In recent decades, the automatic recognition and interpretation of brain waves acquired by electroencephalographic (EEG) technologies have undergone remarkable growth, leading to a consequent rapid development of brain–computer interfaces (BCIs). EEG-based BCIs are non-invasive systems that allow communication between a human being and an external device interpreting brain activity directly. Thanks to the advances in neurotechnologies, and especially in the field of wearable devices, BCIs are now also employed outside medical and clinical applications. Within this context, this paper proposes a systematic review of EEG-based BCIs, focusing on one of the most promising paradigms based on motor imagery (MI) and limiting the analysis to applications that adopt wearable devices. This review aims to evaluate the maturity levels of these systems, both from the technological and computational points of view. The selection of papers has been performed following the Preferred Reporting Items for Systematic Reviews and Meta-Analyses (PRISMA), leading to 84 publications considered in the last ten years (from 2012 to 2022). Besides technological and computational aspects, this review also aims to systematically list experimental paradigms and available datasets in order to identify benchmarks and guidelines for the development of new applications and computational models.

Saibene, A., Caglioni, M., Corchs, S., Gasparini, F. (2023). EEG-Based BCIs on Motor Imagery Paradigm Using Wearable Technologies: A Systematic Review. SENSORS, 23(5), 1-42 [10.3390/s23052798].

EEG-Based BCIs on Motor Imagery Paradigm Using Wearable Technologies: A Systematic Review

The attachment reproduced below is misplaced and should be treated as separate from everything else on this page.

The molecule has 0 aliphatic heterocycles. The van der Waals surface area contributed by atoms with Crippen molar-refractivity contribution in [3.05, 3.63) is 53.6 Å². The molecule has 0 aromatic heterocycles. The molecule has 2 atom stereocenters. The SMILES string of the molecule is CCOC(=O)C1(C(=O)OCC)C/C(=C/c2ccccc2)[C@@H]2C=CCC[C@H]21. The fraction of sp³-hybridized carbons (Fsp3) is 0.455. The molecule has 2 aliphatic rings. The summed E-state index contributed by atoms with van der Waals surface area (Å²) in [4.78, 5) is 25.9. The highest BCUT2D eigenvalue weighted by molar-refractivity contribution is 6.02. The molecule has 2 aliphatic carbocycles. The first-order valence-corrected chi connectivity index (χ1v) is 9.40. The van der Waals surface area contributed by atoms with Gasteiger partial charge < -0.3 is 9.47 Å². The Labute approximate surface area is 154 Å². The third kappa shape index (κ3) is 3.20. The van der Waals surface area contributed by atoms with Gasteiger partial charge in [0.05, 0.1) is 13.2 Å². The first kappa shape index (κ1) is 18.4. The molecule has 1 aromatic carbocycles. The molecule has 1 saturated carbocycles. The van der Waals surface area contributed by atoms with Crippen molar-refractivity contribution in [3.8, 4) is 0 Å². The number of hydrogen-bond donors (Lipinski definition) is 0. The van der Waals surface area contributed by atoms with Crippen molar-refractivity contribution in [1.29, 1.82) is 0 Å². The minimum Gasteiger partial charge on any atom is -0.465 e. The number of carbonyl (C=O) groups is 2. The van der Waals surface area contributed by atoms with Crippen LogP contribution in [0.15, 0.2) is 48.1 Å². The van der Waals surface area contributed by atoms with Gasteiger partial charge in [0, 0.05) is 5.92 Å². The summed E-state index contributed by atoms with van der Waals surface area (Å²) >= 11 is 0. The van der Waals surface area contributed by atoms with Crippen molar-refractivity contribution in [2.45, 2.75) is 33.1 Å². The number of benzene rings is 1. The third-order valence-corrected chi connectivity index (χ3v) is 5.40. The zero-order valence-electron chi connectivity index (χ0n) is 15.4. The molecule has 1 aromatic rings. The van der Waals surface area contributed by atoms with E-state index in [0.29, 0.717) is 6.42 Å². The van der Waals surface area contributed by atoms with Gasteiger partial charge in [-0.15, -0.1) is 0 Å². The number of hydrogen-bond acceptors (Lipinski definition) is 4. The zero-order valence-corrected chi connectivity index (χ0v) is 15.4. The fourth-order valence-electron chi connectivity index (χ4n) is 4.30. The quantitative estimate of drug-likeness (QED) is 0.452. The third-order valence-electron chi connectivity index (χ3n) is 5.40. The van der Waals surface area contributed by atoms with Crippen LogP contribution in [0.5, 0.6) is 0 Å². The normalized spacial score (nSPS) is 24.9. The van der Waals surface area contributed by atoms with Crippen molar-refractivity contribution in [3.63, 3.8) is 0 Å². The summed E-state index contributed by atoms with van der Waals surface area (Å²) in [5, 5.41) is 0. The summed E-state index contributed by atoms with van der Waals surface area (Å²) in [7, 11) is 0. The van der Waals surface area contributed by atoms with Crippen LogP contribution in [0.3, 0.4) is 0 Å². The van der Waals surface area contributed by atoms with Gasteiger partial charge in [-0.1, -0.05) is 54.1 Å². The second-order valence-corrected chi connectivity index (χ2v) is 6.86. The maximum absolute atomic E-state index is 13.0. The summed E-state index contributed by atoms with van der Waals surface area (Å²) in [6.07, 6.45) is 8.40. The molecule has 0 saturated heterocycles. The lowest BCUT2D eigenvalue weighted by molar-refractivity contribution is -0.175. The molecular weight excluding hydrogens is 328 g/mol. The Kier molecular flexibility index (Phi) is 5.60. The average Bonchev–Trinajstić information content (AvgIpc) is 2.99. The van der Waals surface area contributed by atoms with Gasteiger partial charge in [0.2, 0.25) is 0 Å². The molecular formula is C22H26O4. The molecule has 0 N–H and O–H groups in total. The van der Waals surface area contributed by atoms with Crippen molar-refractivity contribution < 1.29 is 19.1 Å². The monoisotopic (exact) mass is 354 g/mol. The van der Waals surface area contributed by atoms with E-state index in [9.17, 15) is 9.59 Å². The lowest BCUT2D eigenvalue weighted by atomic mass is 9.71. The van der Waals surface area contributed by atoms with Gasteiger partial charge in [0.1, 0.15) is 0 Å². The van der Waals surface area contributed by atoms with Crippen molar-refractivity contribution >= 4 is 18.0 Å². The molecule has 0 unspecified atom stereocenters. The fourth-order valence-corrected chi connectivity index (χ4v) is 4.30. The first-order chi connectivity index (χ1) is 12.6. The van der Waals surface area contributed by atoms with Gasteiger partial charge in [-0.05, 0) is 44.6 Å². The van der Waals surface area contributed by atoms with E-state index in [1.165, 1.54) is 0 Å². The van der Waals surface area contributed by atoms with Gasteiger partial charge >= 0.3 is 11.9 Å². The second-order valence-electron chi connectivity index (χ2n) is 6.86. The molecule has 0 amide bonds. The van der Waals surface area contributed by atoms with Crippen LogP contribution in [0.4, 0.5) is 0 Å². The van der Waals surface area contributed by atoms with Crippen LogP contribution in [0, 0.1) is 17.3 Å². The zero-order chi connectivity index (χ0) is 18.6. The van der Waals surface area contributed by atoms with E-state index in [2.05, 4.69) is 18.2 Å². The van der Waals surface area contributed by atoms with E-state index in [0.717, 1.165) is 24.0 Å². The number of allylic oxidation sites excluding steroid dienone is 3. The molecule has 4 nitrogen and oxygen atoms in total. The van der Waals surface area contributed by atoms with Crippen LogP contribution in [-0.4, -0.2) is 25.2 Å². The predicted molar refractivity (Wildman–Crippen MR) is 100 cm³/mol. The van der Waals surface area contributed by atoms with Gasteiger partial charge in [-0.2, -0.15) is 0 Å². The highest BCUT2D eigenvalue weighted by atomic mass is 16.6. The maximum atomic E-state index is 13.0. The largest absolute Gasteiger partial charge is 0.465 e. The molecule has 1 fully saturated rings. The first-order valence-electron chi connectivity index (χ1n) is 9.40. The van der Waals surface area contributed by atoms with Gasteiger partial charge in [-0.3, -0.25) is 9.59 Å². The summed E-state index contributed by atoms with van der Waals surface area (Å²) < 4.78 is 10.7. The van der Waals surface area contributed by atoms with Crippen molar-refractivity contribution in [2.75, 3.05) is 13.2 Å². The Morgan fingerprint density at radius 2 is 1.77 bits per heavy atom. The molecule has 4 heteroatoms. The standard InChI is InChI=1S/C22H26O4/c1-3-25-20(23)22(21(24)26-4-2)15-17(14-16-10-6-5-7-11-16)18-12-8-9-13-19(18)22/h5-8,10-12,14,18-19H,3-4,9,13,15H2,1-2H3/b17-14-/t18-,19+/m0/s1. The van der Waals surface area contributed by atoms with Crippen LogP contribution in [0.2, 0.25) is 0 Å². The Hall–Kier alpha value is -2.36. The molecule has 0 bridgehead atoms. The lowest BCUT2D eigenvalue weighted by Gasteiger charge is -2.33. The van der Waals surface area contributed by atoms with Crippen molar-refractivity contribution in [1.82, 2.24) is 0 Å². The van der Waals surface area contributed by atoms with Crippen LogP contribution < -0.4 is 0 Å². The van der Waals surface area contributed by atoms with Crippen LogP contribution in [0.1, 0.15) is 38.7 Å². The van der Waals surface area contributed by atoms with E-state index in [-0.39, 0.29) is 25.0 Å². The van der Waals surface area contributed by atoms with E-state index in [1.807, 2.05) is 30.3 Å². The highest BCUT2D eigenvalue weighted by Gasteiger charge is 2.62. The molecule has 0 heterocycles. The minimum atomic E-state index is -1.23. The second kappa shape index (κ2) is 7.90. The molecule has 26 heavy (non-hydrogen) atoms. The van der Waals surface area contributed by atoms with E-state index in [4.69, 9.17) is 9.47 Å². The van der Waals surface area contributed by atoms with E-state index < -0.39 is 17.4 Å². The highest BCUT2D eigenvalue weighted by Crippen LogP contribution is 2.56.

Saibene A.
Primo
;
Caglioni M.
Secondo
;
Corchs S.
Penultimo
;
Gasparini F.
Ultimo
2023

Abstract

In recent decades, the automatic recognition and interpretation of brain waves acquired by electroencephalographic (EEG) technologies have undergone remarkable growth, leading to a consequent rapid development of brain–computer interfaces (BCIs). EEG-based BCIs are non-invasive systems that allow communication between a human being and an external device interpreting brain activity directly. Thanks to the advances in neurotechnologies, and especially in the field of wearable devices, BCIs are now also employed outside medical and clinical applications. Within this context, this paper proposes a systematic review of EEG-based BCIs, focusing on one of the most promising paradigms based on motor imagery (MI) and limiting the analysis to applications that adopt wearable devices. This review aims to evaluate the maturity levels of these systems, both from the technological and computational points of view. The selection of papers has been performed following the Preferred Reporting Items for Systematic Reviews and Meta-Analyses (PRISMA), leading to 84 publications considered in the last ten years (from 2012 to 2022). Besides technological and computational aspects, this review also aims to systematically list experimental paradigms and available datasets in order to identify benchmarks and guidelines for the development of new applications and computational models.
Articolo in rivista - Review Essay
brain–computer interface (BCI); electroencephalogram (EEG); motor imagery (MI); wearable devices;
English
3-mar-2023
2023
23
5
1
42
2798
open
Saibene, A., Caglioni, M., Corchs, S., Gasparini, F. (2023). EEG-Based BCIs on Motor Imagery Paradigm Using Wearable Technologies: A Systematic Review. SENSORS, 23(5), 1-42 [10.3390/s23052798].
File in questo prodotto:
File Dimensione Formato  
Saibene-2023-Sensors-VoR.pdf

accesso aperto

Descrizione: Review
Tipologia di allegato: Publisher’s Version (Version of Record, VoR)
Licenza: Creative Commons
Dimensione 1.01 MB
Formato Adobe PDF
1.01 MB Adobe PDF Visualizza/Apri

I documenti in IRIS sono protetti da copyright e tutti i diritti sono riservati, salvo diversa indicazione.

Utilizza questo identificativo per citare o creare un link a questo documento: https://hdl.handle.net/10281/406675
Citazioni
  • Scopus 7
  • ???jsp.display-item.citation.isi??? 4
Social impact